Co-dependency is the misplaced belief that control of other people and events outside myself will make me happy.  A sense of control, or the lack of it, is central to everything you think, feel and do.  Co-dependency is a generational and cultural epidemic.  The co-dependent is driven by different compulsions (addictions included).  The co-dependent is bound and tormented by the way things were in the family of origin.  Self-esteem is often a stumbling block for the co-dependent.  The co-dependent feels over responsible for others through care taking and enabling behaviours.

If you think that you or someone close may be co-dependant and need help then try answering this questionnaire and see for yourself! Am I Co-dependent?


3.             How common is co-dependency and does the person always know that they are co-dependant?

In my opinion family members and some friends of the addict are co-dependent and the addict or alcoholic is possibly on the co-dependency spectrum too.

I think a lot has been written about co-dependency in the last 40 years so it is very much a hot topic at the moment.


4.           At CapeRecovery, we always view addiction and related illnesses like eating disorders as family diseases, do you agree that whilst the person is in treatment the family also need support and guidance to heal?

Yes most definitely.  I think the poor success rate is because the family is not being treated holistically.  I love that CapeRecovery is looking into ways to change this dynamic and give more families a fighting chance at recovery, health and happiness.


5.           If a person is co-dependant, is it possible for them to re-build relationships or to have healthy relationships in the future?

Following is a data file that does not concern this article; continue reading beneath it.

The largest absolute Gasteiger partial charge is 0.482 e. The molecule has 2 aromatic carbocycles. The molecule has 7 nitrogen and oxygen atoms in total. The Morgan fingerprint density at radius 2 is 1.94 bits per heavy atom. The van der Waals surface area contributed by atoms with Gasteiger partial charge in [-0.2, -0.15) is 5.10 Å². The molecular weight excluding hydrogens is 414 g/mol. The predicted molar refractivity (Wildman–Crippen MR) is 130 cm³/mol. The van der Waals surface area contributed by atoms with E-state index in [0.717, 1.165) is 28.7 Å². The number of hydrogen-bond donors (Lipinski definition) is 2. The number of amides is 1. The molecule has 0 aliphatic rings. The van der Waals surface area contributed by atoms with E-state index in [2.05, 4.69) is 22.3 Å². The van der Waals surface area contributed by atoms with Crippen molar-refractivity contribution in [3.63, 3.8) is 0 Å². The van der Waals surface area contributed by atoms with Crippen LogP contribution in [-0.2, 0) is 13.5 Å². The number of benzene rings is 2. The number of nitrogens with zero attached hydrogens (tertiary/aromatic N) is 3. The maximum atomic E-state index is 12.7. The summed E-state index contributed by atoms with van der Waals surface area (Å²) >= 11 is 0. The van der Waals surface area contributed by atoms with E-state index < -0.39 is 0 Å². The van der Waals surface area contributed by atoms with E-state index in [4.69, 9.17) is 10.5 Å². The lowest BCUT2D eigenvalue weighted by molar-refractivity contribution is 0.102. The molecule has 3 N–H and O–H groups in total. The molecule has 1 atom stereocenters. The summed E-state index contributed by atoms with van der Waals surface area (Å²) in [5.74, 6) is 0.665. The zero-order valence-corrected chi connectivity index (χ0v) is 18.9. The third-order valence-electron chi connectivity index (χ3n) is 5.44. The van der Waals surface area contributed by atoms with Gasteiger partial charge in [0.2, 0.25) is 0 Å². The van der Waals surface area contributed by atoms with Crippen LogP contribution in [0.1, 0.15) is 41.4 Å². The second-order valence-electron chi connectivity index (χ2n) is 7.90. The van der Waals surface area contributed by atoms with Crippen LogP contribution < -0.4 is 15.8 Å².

Definitely, old and current relationships will become unstable the more healthy the individual gets.  So they will either transform and strengthen or they will fall away.  There will be an adjustment period.  As we are one continuum of co-dependency it takes time, layers and many processes to come to a healthy space of integration and self-love.

The co-dependent will start attracting friends that will test their new knowledge and mirror and support their new found freedom.  Relationships are often a mirror of what is going on inside us.  We are learning to go from co-dependent to interdependent relationships.  This takes time, patience and self-love.


6.           I suppose what I’m asking in essence is can a co-dependant person go onto live a ‘normal’ life free from the illness?

I am not sure one can be cured from co-dependency.  But I do believe one can grow and develop a healthy sense of self and find ones equilibrium.


7.           How long would this take?

In my experience I think and feel it is a lifetime event.  I have seen how it takes a while to break through the denial coping mechanism.  Then the 5 stages of grief are triggered.  As the individual starts to mourn the pain the various relationships have taken them through. 

Some relationships thrive on our co-dependency and these primary relationships have a lot to lose if we no longer enable and control.

I currently run a group for 19 weeks.  I believe this group will show my clients what their patterns are.  How they can change them and then what a healthy relationship looks like and what they can work towards. 

This program can be modified to run over 28 day in patient program.


8.           We are devising co-dependency rehab and treatment packages, do you think this is something that will be effective in treating people with co-dependency issues as rehab is for those struggling with addictions of all kinds.

Yes, most definitely!  I feel giving the co-dependent equal opportunity away from the pressures of home life to focus on their coping mechanisms and relationship styles will give the family unit more opportunity for growth and healing.

Too often the addict is taken out of the toxic environment and the family has to cope without them.  Then they are put back into the family and expect change and acceptance. 

So there you have it, everything you wanted to know about co-dependency, do the questionnaire, Am I Co-dependent? and look out for the C0-depenency CapeRecovery Experience coming very soon and visit beautiful Cape Town in order to receive individualised treatment at the lowest local prices! Also, check out CapeRecovery UK, CapeRecovery International and Rehab Cape Town today for the best treatment for all addictions, process addictions, dual-diagnosis issues and eating disorders!